Youth bullying tends to be very personal and "in your face." Adult bullying can be more impersonal, involving the very systems that are supposed to ensure equal protection of the law. Some of the most egregious adult bullying comes from lawyers, judges, police officers, sheriff's deputies, FBI agents, and others who operate under cover of the "law."
Adult bullies are, beneath it all, cowards. They often don't have the courage to bully their victims up close. But give them a badge, a robe, or a law license--or protection from someone in power--and their "inner bully" surfaces quickly.
Another point about adult bullying: It is not limited to men. Guys unquestionably can be accomplished bullies, and we've written about a number of sexual harassment cases that prove it. (See here and here.) But I know from firsthand experience that women can be every bit as vicious as their male brethren. Just consider my employment case at UAB: All six of the individuals who appear to be most directly responsible for my unlawful termination are women. And the in-house lawyer defending their actions is a woman. The record is replete with examples of how I was treated in a way that never would have been done to a female employee, at least not in my workplace. I've seen documents that indicate so much ass covering is going on, just in my case, it's a wonder any work is getting done at the university.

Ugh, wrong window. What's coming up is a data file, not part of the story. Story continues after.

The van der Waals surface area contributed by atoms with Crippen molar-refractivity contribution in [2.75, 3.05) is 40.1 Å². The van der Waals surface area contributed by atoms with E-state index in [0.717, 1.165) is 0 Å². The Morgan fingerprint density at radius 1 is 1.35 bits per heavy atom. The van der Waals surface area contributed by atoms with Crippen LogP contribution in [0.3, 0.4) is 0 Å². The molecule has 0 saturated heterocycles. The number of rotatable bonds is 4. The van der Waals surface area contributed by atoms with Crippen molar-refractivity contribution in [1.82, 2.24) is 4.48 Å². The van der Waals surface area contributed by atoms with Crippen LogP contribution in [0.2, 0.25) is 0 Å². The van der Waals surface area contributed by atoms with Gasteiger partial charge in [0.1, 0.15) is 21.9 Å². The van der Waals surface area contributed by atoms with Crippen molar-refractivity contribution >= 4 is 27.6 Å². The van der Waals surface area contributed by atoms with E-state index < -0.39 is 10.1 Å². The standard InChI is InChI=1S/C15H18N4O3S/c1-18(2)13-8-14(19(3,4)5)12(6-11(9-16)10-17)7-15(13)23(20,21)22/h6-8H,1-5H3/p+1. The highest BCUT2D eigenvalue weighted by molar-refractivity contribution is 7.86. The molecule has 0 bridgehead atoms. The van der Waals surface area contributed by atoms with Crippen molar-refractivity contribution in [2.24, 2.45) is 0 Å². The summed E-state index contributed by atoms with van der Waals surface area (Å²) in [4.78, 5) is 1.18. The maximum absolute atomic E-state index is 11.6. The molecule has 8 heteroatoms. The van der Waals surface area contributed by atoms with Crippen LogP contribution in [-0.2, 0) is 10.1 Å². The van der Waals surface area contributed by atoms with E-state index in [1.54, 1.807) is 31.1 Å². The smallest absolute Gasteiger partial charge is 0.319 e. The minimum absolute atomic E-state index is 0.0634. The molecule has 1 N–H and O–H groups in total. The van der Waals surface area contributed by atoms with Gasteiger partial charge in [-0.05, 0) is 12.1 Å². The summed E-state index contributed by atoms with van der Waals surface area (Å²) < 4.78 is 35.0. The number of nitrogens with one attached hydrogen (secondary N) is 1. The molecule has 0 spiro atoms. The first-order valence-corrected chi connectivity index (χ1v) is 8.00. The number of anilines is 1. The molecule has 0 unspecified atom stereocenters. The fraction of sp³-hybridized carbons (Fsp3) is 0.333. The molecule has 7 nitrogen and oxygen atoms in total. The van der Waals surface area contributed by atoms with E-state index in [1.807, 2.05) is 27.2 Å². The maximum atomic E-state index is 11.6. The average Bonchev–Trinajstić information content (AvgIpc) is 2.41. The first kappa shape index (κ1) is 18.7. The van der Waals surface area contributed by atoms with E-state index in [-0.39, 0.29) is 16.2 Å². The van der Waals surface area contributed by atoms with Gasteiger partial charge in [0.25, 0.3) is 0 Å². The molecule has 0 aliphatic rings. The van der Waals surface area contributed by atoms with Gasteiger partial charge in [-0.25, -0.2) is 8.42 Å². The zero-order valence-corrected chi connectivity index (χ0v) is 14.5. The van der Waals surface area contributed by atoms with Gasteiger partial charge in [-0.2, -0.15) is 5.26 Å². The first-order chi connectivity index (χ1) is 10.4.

Surely women have helped bring an enlightened approach to leadership in some workplaces. But it sure hasn't happen in the place where I used to work.
Is there any good news in all of this? I think there is. One, I've learned that adult bullies often are not very smart. They tend to do stupid things, especially when you stand up to them. Two, technology makes it harder for bullies to get away without their attacks being known.
That's why we started this blog. And that's why bullies have not been able to shut it down.